Reference : Traumatic experiences, alexithymia, and Internet addiction symptoms among late adoles...
Scientific journals : Article
Social & behavioral sciences, psychology : Treatment & clinical psychology
http://hdl.handle.net/10993/29606
Traumatic experiences, alexithymia, and Internet addiction symptoms among late adolescents: A moderated mediation analysis.
English
Schimmenti, Adriano [> >]
Passanisi, Alessia [> >]
Caretti, Vincenzo [> >]
La Marca, Luana [> >]
Granieri, Antonella [> >]
Iacolino, Calogero [> >]
Gervasi, Alessia M. [> >]
Maganuco, Noemi R. [> >]
Billieux, Joël mailto [University of Luxembourg > Faculty of Language and Literature, Humanities, Arts and Education (FLSHASE) > Integrative Research Unit: Social and Individual Development (INSIDE)]
2017
Addictive behaviors
64
314-320
Yes (verified by ORBilu)
International
0306-4603
1873-6327
England
[en] Alexithymia ; Gender differences ; Internet addiction ; Late adolescence ; Moderated mediation ; Traumatic experiences
[en] The association between traumatic experiences, alexithymia, and substance abuse is well established. Less is known about the role of traumatic experiences and alexithymia in the onset and maintenance of Internet-related disorders. In the present study, self-report measures on traumatic experiences, alexithymia, and problematic Internet use were administered to 358 high school students (57% females) aged 18-19years old, to test whether alexithymic traits mediated the relationship between traumatic experiences and Internet addiction symptoms, and whether gender moderated the proposed mediation in the sample. While partial mediation occurred in the entire sample, gender directly affected the relationship between the investigated constructs: Internet addiction symptoms were independently related to traumatic experiences among males, and to alexithymic traits among females. Therefore, the results of this study suggest that trauma memories among males, and problems with affect regulation among females, may increase the risk of problematic Internet use during late adolescence. Such findings might have relevant implications to inform any treatment plan for late adolescent students who are overinvolved with online activities, pointing out that tailored approaches to their problems and difficulties are particularly needed in clinical practice.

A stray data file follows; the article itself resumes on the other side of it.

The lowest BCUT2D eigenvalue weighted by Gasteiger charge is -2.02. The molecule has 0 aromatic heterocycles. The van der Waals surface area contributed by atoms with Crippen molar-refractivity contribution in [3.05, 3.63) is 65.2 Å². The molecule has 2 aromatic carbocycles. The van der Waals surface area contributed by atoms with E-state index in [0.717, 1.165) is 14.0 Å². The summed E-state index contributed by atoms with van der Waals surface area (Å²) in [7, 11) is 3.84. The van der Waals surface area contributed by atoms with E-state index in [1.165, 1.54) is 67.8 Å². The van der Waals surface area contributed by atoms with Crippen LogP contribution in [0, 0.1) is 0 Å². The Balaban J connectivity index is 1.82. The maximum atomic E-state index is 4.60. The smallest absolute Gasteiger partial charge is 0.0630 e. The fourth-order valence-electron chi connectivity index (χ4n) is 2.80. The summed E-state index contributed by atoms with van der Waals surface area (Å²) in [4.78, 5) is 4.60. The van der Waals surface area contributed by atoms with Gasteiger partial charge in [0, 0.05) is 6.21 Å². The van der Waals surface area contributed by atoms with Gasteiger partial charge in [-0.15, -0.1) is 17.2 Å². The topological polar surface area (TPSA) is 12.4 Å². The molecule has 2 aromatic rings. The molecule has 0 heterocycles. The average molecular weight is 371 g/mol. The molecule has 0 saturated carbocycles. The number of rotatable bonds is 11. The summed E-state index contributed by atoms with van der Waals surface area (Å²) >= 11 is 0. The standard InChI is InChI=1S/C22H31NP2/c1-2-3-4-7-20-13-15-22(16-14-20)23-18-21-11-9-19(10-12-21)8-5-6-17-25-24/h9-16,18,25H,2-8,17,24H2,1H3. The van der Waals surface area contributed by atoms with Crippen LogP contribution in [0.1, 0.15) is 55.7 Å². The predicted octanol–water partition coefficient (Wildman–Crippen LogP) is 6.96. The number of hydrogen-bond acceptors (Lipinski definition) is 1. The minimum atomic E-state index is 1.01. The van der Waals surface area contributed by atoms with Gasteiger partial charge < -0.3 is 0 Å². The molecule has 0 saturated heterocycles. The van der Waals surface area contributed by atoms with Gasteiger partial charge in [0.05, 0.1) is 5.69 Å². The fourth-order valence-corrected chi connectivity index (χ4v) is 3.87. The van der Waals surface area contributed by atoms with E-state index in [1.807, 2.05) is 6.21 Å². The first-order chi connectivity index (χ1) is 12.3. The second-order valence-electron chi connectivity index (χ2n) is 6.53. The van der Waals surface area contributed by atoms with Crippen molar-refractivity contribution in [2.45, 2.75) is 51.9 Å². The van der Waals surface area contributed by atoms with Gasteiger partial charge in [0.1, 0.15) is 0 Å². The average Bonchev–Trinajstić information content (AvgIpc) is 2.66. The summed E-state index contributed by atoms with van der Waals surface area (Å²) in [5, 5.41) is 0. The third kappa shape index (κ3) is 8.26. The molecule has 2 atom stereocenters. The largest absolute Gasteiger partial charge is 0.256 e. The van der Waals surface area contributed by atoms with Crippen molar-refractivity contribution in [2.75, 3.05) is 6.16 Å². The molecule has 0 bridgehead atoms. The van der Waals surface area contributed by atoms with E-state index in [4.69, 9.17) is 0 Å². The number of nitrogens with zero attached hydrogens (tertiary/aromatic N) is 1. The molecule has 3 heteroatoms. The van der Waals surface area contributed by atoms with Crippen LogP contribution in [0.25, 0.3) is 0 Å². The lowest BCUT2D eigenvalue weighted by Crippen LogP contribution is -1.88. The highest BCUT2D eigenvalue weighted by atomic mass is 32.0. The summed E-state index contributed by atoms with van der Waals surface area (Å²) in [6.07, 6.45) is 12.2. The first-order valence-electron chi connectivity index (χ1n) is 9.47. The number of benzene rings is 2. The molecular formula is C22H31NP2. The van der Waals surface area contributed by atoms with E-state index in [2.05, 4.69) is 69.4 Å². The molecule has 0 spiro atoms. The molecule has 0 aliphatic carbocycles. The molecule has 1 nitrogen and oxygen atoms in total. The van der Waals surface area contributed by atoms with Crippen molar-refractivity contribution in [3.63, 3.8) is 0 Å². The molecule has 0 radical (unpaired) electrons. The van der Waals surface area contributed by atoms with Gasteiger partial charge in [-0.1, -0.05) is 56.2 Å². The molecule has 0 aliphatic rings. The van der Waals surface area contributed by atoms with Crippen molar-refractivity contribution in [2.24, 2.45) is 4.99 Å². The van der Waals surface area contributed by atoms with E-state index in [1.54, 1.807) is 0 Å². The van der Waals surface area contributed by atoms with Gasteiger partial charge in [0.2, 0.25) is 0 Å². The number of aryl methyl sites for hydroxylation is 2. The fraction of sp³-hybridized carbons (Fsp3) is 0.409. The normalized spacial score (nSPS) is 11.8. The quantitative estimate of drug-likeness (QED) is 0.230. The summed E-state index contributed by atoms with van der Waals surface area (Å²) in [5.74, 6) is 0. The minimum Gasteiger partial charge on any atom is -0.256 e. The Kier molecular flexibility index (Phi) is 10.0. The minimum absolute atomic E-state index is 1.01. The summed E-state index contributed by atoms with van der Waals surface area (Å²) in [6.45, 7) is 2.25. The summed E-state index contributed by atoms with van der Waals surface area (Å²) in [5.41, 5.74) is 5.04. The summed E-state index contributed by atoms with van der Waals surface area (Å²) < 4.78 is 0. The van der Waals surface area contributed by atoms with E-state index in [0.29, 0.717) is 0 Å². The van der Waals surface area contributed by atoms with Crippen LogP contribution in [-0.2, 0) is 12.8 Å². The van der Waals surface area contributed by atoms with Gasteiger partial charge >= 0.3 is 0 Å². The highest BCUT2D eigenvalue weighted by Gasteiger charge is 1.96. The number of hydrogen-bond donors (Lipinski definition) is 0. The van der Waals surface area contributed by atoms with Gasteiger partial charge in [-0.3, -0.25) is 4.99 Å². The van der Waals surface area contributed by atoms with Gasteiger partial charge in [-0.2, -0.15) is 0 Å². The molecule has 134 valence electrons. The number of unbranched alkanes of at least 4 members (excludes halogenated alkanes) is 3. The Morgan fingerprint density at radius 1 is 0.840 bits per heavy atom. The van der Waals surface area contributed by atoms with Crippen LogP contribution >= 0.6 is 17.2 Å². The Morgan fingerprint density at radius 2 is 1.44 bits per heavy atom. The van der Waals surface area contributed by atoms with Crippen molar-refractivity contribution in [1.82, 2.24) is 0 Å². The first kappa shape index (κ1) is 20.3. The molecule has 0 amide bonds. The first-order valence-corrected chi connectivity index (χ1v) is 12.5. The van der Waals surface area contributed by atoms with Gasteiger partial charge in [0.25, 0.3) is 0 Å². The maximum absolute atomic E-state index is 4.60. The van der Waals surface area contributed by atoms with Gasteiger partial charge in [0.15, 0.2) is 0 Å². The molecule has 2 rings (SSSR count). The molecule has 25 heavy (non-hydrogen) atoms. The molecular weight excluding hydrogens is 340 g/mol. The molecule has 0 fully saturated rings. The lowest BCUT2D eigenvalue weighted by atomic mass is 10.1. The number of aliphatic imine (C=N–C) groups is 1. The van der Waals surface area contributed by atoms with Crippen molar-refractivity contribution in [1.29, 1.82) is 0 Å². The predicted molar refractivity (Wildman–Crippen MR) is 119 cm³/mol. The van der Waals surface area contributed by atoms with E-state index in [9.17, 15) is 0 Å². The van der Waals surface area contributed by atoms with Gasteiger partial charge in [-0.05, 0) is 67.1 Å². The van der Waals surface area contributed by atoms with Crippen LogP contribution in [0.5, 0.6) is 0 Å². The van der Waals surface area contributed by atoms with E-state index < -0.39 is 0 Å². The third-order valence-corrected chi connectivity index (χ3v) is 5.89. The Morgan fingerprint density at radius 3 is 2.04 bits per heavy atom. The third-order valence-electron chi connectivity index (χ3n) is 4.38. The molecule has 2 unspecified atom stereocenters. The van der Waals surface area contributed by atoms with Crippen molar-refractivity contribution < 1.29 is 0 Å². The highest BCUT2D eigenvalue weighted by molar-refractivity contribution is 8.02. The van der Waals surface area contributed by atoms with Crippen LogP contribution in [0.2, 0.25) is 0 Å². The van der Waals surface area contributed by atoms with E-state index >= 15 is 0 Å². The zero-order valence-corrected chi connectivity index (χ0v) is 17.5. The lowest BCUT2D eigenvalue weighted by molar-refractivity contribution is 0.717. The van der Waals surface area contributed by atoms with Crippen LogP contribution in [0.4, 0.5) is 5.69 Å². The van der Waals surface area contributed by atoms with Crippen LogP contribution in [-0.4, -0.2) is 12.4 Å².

http://hdl.handle.net/10993/29606
Copyright (c) 2015 Elsevier Ltd. All rights reserved.

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